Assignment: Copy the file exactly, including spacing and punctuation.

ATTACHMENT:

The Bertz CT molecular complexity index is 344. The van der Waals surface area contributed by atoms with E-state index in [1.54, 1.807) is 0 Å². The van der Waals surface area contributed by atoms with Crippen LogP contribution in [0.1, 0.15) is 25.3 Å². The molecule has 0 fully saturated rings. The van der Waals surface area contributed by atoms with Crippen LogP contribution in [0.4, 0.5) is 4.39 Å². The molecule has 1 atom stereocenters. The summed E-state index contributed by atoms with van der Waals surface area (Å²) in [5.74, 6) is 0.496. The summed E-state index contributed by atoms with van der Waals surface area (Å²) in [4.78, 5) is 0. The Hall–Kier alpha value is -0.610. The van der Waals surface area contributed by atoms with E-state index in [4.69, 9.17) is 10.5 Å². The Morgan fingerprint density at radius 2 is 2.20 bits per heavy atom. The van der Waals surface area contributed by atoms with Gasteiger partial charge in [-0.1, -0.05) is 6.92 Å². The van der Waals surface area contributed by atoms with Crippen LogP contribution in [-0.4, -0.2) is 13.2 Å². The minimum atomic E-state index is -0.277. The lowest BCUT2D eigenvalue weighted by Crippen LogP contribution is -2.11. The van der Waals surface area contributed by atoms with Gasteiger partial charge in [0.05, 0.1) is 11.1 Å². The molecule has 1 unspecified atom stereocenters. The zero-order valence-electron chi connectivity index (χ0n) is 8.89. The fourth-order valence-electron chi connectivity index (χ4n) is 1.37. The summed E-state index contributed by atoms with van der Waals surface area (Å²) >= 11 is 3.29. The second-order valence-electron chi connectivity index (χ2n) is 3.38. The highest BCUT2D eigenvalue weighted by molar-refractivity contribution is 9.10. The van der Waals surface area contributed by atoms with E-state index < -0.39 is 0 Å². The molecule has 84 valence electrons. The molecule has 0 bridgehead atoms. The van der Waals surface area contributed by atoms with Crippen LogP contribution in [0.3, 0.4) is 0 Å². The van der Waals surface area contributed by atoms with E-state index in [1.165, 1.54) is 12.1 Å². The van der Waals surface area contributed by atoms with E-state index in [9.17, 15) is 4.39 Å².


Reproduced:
The Bertz CT molecular complexity index is 344. The van der Waals surface area contributed by atoms with E-state index in [1.54, 1.807) is 0 Å². The van der Waals surface area contributed by atoms with Crippen LogP contribution in [0.1, 0.15) is 25.3 Å². The molecule has 0 fully saturated rings. The van der Waals surface area contributed by atoms with Crippen LogP contribution in [0.4, 0.5) is 4.39 Å². The molecule has 1 atom stereocenters. The summed E-state index contributed by atoms with van der Waals surface area (Å²) in [5.74, 6) is 0.496. The summed E-state index contributed by atoms with van der Waals surface area (Å²) in [4.78, 5) is 0. The Hall–Kier alpha value is -0.610. The van der Waals surface area contributed by atoms with E-state index in [4.69, 9.17) is 10.5 Å². The Morgan fingerprint density at radius 2 is 2.20 bits per heavy atom. The van der Waals surface area contributed by atoms with Gasteiger partial charge in [-0.1, -0.05) is 6.92 Å². The van der Waals surface area contributed by atoms with Crippen LogP contribution in [-0.4, -0.2) is 13.2 Å². The minimum atomic E-state index is -0.277. The lowest BCUT2D eigenvalue weighted by Crippen LogP contribution is -2.11. The van der Waals surface area contributed by atoms with Gasteiger partial charge in [0.05, 0.1) is 11.1 Å². The molecule has 1 unspecified atom stereocenters. The zero-order valence-electron chi connectivity index (χ0n) is 8.89. The fourth-order valence-electron chi connectivity index (χ4n) is 1.37. The summed E-state index contributed by atoms with van der Waals surface area (Å²) >= 11 is 3.29. The second-order valence-electron chi connectivity index (χ2n) is 3.38. The highest BCUT2D eigenvalue weighted by molar-refractivity contribution is 9.10. The van der Waals surface area contributed by atoms with E-state index < -0.39 is 0 Å². The molecule has 84 valence electrons. The molecule has 0 bridgehead atoms. The van der Waals surface area contributed by atoms with Crippen LogP contribution in [0.3, 0.4) is 0 Å². The van der Waals surface area contributed by atoms with E-state index in [1.165, 1.54) is 12.1 Å². The van der Waals surface area contributed by atoms with E-state index in [9.17, 15) is 4.39 Å².